The search function works well with a snappy auto-complete that starts showing you songs and artists right away. The catalog is also pretty easy to browse through with categories for genres, latest additions and Top 100. Even better, all of this can be accessed on-screen while someone is singing and all songs get plopped into a queue that you can jump into from almost anywhere. Using a controller works fine but Karaoke is one place where Xbox SmartGlass really shines.

It’s a little clunky on our first gen iPad but the whole catalog can be navigated and songs added to the queue with a couple of taps. You can also view the lyrics to brush up on ‘It’s the End of the World as We know it’ before it starts. There aren’t as many sub-categories on the app as in the game but being able to dig into the catalog while one of us was singing maximized our time and money.

A few things we discovered worth pointing out. The time you buy is always counting down so be ready to sing for at least two hours or lose some minutes. Also, you can’t slide in one more five minute ballad if you don’t have five minutes of time left. Fortunately the catalog contains several TV theme songs perfect to keep in your queue for those last few minutes.

The game interface’s auto-complete in action

Playing the game is just as easy as finding a song to sing. Any of the fancy voice analysis the game might be scoring you on has been hidden leaving you to focus on the big, bold lyrics on screen. There are no pitch-matching cursors or fancy interface stuff here. There also aren’t HD music videos or peculiar karaoke stock footage which may be a bummer to some. Instead, the background is filled with a lively Avatar performance that grows as you continue performing. Keeping things simple has also ruled out multi-user support so only the paying player’s Avatar will put on a show or earn progress.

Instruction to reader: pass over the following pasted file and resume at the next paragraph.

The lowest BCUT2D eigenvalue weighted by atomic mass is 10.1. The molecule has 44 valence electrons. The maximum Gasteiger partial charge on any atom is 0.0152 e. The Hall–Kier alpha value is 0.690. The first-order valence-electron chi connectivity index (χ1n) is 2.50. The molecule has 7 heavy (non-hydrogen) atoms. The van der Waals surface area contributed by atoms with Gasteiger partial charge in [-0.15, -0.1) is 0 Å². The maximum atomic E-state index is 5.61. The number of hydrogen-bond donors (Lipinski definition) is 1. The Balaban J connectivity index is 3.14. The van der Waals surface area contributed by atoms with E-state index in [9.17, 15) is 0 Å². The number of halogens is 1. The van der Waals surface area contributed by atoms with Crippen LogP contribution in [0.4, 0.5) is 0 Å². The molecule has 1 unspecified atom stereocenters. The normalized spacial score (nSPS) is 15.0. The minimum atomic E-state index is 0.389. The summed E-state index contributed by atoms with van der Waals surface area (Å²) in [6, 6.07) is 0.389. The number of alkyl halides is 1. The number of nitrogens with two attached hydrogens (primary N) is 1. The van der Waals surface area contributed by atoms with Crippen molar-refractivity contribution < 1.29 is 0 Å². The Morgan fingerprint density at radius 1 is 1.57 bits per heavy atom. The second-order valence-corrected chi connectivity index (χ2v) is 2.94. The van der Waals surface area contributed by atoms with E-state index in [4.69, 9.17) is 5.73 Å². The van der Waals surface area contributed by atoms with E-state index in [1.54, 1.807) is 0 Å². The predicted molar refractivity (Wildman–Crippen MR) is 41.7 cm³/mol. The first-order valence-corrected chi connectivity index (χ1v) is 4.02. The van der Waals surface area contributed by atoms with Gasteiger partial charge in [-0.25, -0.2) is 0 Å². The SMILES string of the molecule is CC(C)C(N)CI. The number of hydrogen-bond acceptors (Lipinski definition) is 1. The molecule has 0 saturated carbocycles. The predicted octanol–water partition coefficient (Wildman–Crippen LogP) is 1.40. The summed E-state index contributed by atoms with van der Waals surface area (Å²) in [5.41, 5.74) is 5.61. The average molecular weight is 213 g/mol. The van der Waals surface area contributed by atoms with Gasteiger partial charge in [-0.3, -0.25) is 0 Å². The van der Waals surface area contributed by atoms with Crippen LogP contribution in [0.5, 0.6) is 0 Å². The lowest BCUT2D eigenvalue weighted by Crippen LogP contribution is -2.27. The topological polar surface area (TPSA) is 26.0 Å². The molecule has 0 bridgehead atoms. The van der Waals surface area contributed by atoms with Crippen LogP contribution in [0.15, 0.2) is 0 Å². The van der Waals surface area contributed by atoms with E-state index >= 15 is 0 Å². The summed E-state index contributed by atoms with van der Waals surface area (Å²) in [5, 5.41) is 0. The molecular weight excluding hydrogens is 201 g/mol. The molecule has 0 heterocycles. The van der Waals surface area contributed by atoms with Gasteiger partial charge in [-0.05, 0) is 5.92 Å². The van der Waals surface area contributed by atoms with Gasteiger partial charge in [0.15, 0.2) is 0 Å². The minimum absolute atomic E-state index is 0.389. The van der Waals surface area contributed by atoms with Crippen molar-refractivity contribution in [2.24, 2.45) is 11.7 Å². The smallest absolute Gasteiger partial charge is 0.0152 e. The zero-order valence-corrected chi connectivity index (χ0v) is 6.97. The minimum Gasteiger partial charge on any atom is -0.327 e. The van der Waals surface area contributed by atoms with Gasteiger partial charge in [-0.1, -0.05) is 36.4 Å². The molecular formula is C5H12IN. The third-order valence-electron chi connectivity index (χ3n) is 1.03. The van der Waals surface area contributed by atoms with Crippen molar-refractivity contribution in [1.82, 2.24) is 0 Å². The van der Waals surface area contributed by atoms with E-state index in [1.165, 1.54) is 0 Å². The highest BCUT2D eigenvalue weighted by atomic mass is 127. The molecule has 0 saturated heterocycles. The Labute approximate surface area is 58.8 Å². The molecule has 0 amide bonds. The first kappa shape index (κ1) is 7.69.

That’s right, Karaoke has a leveling system (and Achievements and Leaderboards) to keep you coming back. Each song you finish awards you with both Fans and Moola which unlock random new items to spruce up your stage and boost your level progress. You’re never playing roadie and placing individual items on a stage, it’s just to keep things looking different as you continue playing. Karaoke also uses Kinect for mid-song pose matching but we didn’t try that.

Paying for play time may seem gross but consider that a modern, disc-based karaoke game costs around $20 and only packs a couple dozen songs. For a fraction of that Karaoke offers hundreds of times the music with nothing to go out and buy unless you don’t already own a pile of Xbox headsets or mics. We wound up having a lot of fun combing through the catalog and singing ourselves hoarse. For $3 it’s probably the most value and instant satisfaction I’ve ever gotten from a music game.

An Evening with Lifeline

Friday night we started out playing Dance on Broadway that Katy and I were genuinely interested in but after it wound up being a big bummer we worked our way back through Karaoke Revolution on PlayStation 2 and I somehow ended up finally playing 2004’s Lifeline for the very first time. Watch a good half hour’s worth of early game madness as I try to tell a space waitress how to shoot poop slugs with a handgun. I’d really like to play more of this some day… when there aren’t any other games left to play. That includes N3II.

Ultrastar brings free open source Singstar experience to your PC

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I don’t think I’ll be submerging myself in it any time soon but I have to post about Ultrastar Deluxe because it reminds me of my younger years spent with homebrew stuff like Kick it Up and Stepmania. It was an age when communities came together and totally free software did amazing things in an effort to subvert “the man” and bring every iteration of Pump it Up and Dance Dance Revolution into one (or two) amazing, all-encompassing packages.

Ultrastar is trying to do the same thing for Sony’s SingStar, recrating the interface and giving it a serious feature boost by way of an open source engine that allows up to six singers at once and an editor to import and synch up lyrics to just about any MP3 you throw at it. Of course, hosting all the official SingStar songs is a little too shady for Ultrastar to endorse themselves so you’ll have to go digging through their community for FTP or IRC or BBS links (that’s what you kids use these days right?), but the site does offer several Creative Commons licensed songs complete with music videos.

With people getting into Home Theatre PCs and inter-household network streaming, Ultrastar could prove to be a huge hit in the coming years, but that’s probably about when they’ll be sued out of existence. Check it out now party people and keep those install files backed up!